SEATTLE – Nov. 11, 2014 – Major League Baseball's Alex Gordon, star outfielder for the Kansas City Royals, will receive the 50th annual Hutch Award at the annual luncheon Thursday, Jan. 29 at Safeco Field. MLB Hall of Famer Dave Winfield will deliver the keynote address. Register for the luncheon online; guests are asked to make a minimum $150 donation to benefit cancer research at Fred Hutch.
While in Seattle, Gordon plans to visit scientists and labs, as well as children and families at the Hutch School.
Gordon, a 30-year-old native of Lincoln, Nebraska was drafted in 2005 by the Kansas City Royals after being named the No. 1 college prospect by Baseball America. In his first year with the Royals affiliate team, the Wichita Wranglers, Gordon was named the Texas League Player of the Year and received the America’s Minor league Player of the Year award.
During the past eight seasons with the Royals, Gordon has won four Gold Glove Awards, three Fielding Bible Awards, and one Wilson defense Player of the Year Award in MLB. Gordon recorded his 1000th career hit in 2014 and was named to the 2014 All Star Team for the second consecutive year.
In Game 7 of the 2014 World Series Gordon represented the tying run in the 9th inning when with 2 outs, he lined a single to left-center - Gordon reached 3rd base when the Giants' center fielder misplayed the ball. Gordon, however, was left stranded when the next batter fouled out to end the game.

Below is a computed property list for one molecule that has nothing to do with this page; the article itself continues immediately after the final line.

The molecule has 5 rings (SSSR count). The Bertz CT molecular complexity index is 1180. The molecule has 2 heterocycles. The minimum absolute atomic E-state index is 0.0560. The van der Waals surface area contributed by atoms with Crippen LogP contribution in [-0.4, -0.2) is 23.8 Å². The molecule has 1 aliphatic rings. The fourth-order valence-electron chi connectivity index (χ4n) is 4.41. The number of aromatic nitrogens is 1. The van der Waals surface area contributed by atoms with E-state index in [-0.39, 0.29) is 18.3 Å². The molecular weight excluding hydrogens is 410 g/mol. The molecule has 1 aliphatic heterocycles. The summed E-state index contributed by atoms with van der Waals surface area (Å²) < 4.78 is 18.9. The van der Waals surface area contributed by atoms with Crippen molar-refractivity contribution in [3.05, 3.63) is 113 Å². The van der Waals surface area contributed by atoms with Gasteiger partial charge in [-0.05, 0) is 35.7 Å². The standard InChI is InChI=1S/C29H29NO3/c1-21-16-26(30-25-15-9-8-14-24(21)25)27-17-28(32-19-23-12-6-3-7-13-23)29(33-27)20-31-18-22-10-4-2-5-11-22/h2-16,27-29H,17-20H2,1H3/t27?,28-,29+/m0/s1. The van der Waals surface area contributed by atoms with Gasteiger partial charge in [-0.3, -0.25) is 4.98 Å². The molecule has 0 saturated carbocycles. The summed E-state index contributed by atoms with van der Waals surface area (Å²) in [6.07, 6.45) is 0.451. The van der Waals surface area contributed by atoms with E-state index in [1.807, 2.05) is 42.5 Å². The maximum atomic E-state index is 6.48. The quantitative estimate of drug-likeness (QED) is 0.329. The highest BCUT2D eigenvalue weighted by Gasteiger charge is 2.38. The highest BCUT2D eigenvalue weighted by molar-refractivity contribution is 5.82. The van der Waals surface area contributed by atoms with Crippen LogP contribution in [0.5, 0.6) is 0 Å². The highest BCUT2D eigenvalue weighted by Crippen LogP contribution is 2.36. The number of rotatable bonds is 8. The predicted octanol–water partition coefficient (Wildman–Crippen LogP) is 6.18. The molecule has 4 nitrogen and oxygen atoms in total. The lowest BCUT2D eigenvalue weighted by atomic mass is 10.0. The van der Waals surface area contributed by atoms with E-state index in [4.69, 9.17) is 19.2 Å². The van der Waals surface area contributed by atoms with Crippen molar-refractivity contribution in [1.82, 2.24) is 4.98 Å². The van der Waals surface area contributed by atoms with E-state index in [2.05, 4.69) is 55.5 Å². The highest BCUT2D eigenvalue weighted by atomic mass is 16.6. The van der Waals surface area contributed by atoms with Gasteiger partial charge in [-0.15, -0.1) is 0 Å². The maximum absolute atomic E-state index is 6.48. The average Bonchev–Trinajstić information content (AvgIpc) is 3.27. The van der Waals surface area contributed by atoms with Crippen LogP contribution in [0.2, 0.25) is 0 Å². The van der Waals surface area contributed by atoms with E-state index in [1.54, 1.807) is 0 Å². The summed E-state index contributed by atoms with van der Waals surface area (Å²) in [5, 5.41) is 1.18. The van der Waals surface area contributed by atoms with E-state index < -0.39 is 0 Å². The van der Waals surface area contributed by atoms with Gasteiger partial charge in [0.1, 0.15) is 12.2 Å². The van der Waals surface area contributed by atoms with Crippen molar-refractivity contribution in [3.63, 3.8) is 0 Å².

Off the field, Gordon has been a supporter of Alex's Lemonade Stand Foundation for eight years and with his help, the regional foundation effort has raised more than $1 million for pediatric cancer research and has funded grants at Children's Mercy Hospital, The University of Kansas Medical Center and the Stowers Institute for Medical Research. Gordon, whose mother is a breast cancer survivor, and his wife Jamie, are supporters of the Diamond Dawgs, a 12-and-under baseball team from his hometown of Lincoln, Nebraska, that raises awareness for breast cancer by donning pink jerseys and raising money for the American Cancer Society.
The Hutch Award is given each year to a player exemplifies the honor, courage, and dedication of baseball great Fred Hutchinson, for whom the Center is named. For more information about the Hutch Award, including a list of past recipients, visit www.fhcrc.org/hutchaward.
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At Fred Hutchinson Cancer Research Center, home to three Nobel laureates, interdisciplinary teams of world-renowned scientists seek new and innovative ways to prevent, diagnose and treat cancer, HIV/AIDS, and other life-threatening diseases. Fred Hutch’s pioneering work in bone marrow transplantation led to the development of immunotherapy, which harnesses the power of the immune system to treat cancer with minimal side effects. An independent, nonprofit research institute based in Seattle, Fred Hutch houses the nation’s first and largest cancer prevention research program, as well as the clinical coordinating center of the Women’s Health Initiative and the international headquarters of the HIV Vaccine Trials Network. Private contributions are essential for enabling Fred Hutch scientists to explore novel research opportunities that lead to important medical breakthroughs. For more information visit www.fredhutch.org or follow Fred Hutch on Facebook, Twitter or YouTube.